“ACT has heard the cries from New Zealanders about of control crime, we would introduce ankle bracelets for serious youth offenders,” says ACT’s Police spokesperson and former Youth Aid Police officer Chris Baillie.
“Tackling serious youth offending needs new solutions, innovation and, most importantly, consequences for offenders. ACT has already announced instant, practical penalties for young people caught shoplifting, stopping rookie offenders before they escalate to more serious offending.
“We’re also proposing ankle bracelets for youth offenders who carry out serious offences.
“Ram raids are being carried out by the same, hardened group of young people who face no consequences. They’re too young for prison, they’re known to escape from youth justice facilities, or are sent home to their families where they have a lack of guidance and discipline.
“Some people will say 11-14 is too young to wear an ankle bracelet. Do those same people say it’s too young to carry out a ram raid? ACT says if you can do the crime, you can cop the punishment.
“Ankle bracelets are non-intrusive and allow the police to know where they are at all times.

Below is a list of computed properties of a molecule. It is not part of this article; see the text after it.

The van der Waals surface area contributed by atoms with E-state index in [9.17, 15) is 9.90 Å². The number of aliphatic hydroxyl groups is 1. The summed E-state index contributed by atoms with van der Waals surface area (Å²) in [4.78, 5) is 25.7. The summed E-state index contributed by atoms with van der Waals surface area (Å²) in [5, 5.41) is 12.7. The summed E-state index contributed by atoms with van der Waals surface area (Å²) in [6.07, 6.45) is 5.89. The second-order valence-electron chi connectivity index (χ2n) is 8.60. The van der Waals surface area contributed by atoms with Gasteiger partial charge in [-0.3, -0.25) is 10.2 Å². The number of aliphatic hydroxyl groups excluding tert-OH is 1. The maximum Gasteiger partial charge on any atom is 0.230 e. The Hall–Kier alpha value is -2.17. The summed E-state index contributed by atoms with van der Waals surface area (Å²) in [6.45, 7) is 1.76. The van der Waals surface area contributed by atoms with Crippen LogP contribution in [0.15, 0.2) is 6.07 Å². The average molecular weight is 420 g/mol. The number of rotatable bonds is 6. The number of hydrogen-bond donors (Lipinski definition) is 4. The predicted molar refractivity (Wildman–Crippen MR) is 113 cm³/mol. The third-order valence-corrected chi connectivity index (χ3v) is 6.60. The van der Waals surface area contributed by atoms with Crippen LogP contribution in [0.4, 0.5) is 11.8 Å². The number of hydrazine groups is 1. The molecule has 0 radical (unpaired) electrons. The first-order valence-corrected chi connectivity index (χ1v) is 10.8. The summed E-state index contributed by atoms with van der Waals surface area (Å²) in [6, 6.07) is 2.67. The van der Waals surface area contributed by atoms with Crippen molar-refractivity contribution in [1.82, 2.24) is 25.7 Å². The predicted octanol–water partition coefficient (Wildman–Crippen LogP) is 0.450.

“It is an easy way to enforce curfew, to make sure kids are at school and to separate young offenders.
“If they have a tracking bracelet, their mates will not want them around and penalties such as staying at home in the weekend and home after 5pm could be enforced.
“This is a simple and effective way to make kids think twice before offending and to break the habit. It sends the message our community does not accept this behaviour. It is not glamorous, it brings shame.
“It’s time the government got real about youth crime. ACT’s plan would see real change. We hear ya.”
Police Minister victim-blaming dairies
"New Police Minister Stuart Nash needs to realise that taking a ‘victim-centric’ approach to crime doesn’t mean victim-blaming,” says ACT’s Police spokesperson Chris Baillie.
Where’s the truancy data?
“Education Minister Jan Tinetti’s first job in her new role should be asking her officials where the truancy data is for the second half of last year,” says ACT’s Education spokesperson Chris Baillie.
Want Polytechs To Stay Local? We Hear Ya!
“Labour’s costly attempts at centralisation have not worked. The Government should get the centralised bureaucracy away from polytechnics and let them focus on what the community needs,” says ACT’s Education spokesperson Chris Baillie.